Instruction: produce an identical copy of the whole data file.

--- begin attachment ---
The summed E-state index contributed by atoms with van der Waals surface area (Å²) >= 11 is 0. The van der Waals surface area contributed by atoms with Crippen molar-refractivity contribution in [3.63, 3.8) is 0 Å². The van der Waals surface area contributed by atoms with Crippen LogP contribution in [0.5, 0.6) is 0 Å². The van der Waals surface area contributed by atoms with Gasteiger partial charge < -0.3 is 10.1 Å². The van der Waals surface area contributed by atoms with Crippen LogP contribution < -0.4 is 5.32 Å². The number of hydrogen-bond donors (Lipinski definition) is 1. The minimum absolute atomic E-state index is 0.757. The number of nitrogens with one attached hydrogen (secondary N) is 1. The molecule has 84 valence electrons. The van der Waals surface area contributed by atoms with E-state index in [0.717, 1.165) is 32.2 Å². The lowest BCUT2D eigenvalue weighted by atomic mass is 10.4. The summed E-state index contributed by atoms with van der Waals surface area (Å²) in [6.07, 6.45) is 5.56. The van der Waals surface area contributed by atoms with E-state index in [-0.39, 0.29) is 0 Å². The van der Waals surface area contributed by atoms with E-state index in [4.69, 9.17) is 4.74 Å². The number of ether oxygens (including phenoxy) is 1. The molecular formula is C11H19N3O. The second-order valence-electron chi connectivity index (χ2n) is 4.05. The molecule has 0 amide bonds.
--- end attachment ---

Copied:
The summed E-state index contributed by atoms with van der Waals surface area (Å²) >= 11 is 0. The van der Waals surface area contributed by atoms with Crippen molar-refractivity contribution in [3.63, 3.8) is 0 Å². The van der Waals surface area contributed by atoms with Crippen LogP contribution in [0.5, 0.6) is 0 Å². The van der Waals surface area contributed by atoms with Gasteiger partial charge < -0.3 is 10.1 Å². The van der Waals surface area contributed by atoms with Crippen LogP contribution < -0.4 is 5.32 Å². The number of hydrogen-bond donors (Lipinski definition) is 1. The minimum absolute atomic E-state index is 0.757. The number of nitrogens with one attached hydrogen (secondary N) is 1. The molecule has 84 valence electrons. The van der Waals surface area contributed by atoms with E-state index in [0.717, 1.165) is 32.2 Å². The lowest BCUT2D eigenvalue weighted by atomic mass is 10.4. The summed E-state index contributed by atoms with van der Waals surface area (Å²) in [6.07, 6.45) is 5.56. The van der Waals surface area contributed by atoms with E-state index in [-0.39, 0.29) is 0 Å². The van der Waals surface area contributed by atoms with E-state index in [4.69, 9.17) is 4.74 Å². The number of ether oxygens (including phenoxy) is 1. The molecular formula is C11H19N3O. The second-order valence-electron chi connectivity index (χ2n) is 4.05. The molecule has 0 amide bonds.